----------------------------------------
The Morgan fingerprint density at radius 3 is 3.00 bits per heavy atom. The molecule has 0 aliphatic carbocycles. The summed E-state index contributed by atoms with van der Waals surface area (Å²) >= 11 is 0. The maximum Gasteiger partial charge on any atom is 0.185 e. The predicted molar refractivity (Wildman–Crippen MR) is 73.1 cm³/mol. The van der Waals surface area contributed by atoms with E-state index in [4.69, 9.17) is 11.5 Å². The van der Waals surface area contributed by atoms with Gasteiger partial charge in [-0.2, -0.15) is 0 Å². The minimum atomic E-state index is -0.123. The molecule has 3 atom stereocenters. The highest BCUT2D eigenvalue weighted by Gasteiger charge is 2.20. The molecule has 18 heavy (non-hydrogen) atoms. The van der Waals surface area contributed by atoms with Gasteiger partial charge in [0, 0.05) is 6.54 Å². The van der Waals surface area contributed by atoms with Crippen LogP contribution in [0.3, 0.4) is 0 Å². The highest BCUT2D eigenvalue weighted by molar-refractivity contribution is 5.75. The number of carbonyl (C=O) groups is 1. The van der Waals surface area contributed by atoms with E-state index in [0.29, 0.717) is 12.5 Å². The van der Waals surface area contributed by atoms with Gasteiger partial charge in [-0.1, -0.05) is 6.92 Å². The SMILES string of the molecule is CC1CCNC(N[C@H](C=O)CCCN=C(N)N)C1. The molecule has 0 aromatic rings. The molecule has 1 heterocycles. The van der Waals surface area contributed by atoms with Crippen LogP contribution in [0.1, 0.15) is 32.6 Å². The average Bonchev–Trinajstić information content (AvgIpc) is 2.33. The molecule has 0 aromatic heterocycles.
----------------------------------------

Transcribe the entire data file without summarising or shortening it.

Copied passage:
The Morgan fingerprint density at radius 3 is 3.00 bits per heavy atom. The molecule has 0 aliphatic carbocycles. The summed E-state index contributed by atoms with van der Waals surface area (Å²) >= 11 is 0. The maximum Gasteiger partial charge on any atom is 0.185 e. The predicted molar refractivity (Wildman–Crippen MR) is 73.1 cm³/mol. The van der Waals surface area contributed by atoms with E-state index in [4.69, 9.17) is 11.5 Å². The van der Waals surface area contributed by atoms with Gasteiger partial charge in [-0.2, -0.15) is 0 Å². The minimum atomic E-state index is -0.123. The molecule has 3 atom stereocenters. The highest BCUT2D eigenvalue weighted by Gasteiger charge is 2.20. The molecule has 18 heavy (non-hydrogen) atoms. The van der Waals surface area contributed by atoms with Gasteiger partial charge in [0, 0.05) is 6.54 Å². The van der Waals surface area contributed by atoms with Crippen LogP contribution in [0.3, 0.4) is 0 Å². The highest BCUT2D eigenvalue weighted by molar-refractivity contribution is 5.75. The number of carbonyl (C=O) groups is 1. The van der Waals surface area contributed by atoms with E-state index in [0.29, 0.717) is 12.5 Å². The van der Waals surface area contributed by atoms with Gasteiger partial charge in [-0.1, -0.05) is 6.92 Å². The SMILES string of the molecule is CC1CCNC(N[C@H](C=O)CCCN=C(N)N)C1. The molecule has 0 aromatic rings. The molecule has 1 heterocycles. The van der Waals surface area contributed by atoms with Crippen LogP contribution in [0.1, 0.15) is 32.6 Å². The average Bonchev–Trinajstić information content (AvgIpc) is 2.33. The molecule has 0 aromatic heterocycles.